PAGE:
Overstock BCH=BTC payment bug fixed

Bug allowed users to 1 Bitcoin Cash instead of 1 Bitcoin
11 January 2018   1344

Coinbase and online retailer Overstock.com eliminated a serious bug that allowed their customers to pay for purchases in Bitcoin Cash instead of Bitcoin. This is reported by KrebsOnSecurity.

Bug was noticed by JB Snyder in early January. When buying goods from Overstock for bitcoins, the site accepted payment from Bitcoin Cash, despite the fact that the price of BCH is approximately 15% of the bitcoin price.

To verify this information, KrebsOnSecurity author Brian Krebs bought a set of three outdoor solar lamps worth $ 78.27, for which Overstock billed 0.00475574 BTC.

Solar Lamps Bill
Solar Lamps Bill

Going to Coinbase, Krebs sent 0.00475574 Bitcoin Cash instead of bitcoin. The site replied that the payment was made. A few seconds later Overstock sent the message of a successful purchase. Thus, Krebs instead of $ 78 paid only $ 12. When the journalist canceled the order, to his surprise the system returned bitcoins, and not Bitcoin Cash.

Return Bill
Return Bill

Over the solution of the problem, Coinbase and Overstock worked together for several hours. According to representatives of Coinbase, the problem was caused by the fact that Overstock incorrectly used the return values in the API for integration with trading partners. At the moment, this bug has already been fixed.

Israeli BTC Investors to Face Catch 22

They need to pay taxes from Bitcoin investing in order to avoid their property arrest, but banks don't take their money due to AML issues
06 August 2019   168

Bitcoin investors in Israel are faced with the impossibility of paying taxes, as local banks refuse to accept funds received from the sale of cryptocurrencies because of the risks of money laundering and terrorist financing. About this writes the local edition of Haaretz on August 6.

Bitcoin is not recognized as a currency in Israel, therefore, individuals must pay 25% of the income from cryptocurrency trading to the treasury, and legal entities - 47%.

Investor Ron Gross told the publication that he acquired bitcoins in 2011 and reported his income to the tax office. In 2017, the bank that served Gross began to refuse to accept funds received from the sale of bitcoins. The investor met with representatives of the bank to demonstrate to them a 70-page history of bitcoin transactions as confirmation of the origin of the funds, but failed to convince them.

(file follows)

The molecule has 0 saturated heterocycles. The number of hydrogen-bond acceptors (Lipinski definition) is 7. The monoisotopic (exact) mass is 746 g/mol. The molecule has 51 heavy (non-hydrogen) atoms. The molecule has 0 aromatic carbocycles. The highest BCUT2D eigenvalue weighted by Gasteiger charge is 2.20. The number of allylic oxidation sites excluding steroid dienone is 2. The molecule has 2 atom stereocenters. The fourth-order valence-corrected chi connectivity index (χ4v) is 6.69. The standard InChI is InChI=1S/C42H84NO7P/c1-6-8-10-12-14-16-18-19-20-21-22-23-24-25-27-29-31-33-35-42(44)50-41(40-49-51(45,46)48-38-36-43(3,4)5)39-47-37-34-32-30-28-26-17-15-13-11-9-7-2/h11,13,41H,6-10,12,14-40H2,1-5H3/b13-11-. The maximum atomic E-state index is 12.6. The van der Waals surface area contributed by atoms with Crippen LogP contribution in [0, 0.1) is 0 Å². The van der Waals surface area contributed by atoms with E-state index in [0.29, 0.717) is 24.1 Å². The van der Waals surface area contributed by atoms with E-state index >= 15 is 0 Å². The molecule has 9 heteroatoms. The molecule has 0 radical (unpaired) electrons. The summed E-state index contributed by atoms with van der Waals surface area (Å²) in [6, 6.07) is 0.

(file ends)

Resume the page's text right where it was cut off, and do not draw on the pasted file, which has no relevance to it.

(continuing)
The tax authority is aware of the problem, but they say the ball isn’t in their courts. I’ve tried working with almost all the banks, but the minute they hear the word ‘Bitcoin’ they freeze up.

Ron Gross

Bitcoin investor from Israel


Since Gross was unable to pay taxes on time, his bank account, home, and even scooters were arrested. According to the investor, the tax authorities know about the problem, but can do nothing.

According to Haaretz, the tax office is aware of $ 86 million in unpaid taxes on income from cryptocurrency trading. It is possible that the real amount may be significantly higher.

Roy Arav, another Bitcoin investor, kept the proceeds from trading Bitcoin in an account with Israeli bank Discount under the control of the Bit2C exchange. The bank refuses to transfer money to Arava’s personal account under the pretext that its politicians forbid it to transfer funds related to virtual assets to client accounts due to the risks of money laundering and terrorist financing.

Arav also could not pay taxes and was forced to sue the bank. According to the investor, the authorities entered his position and granted him a deferral of time for the consideration of the claim.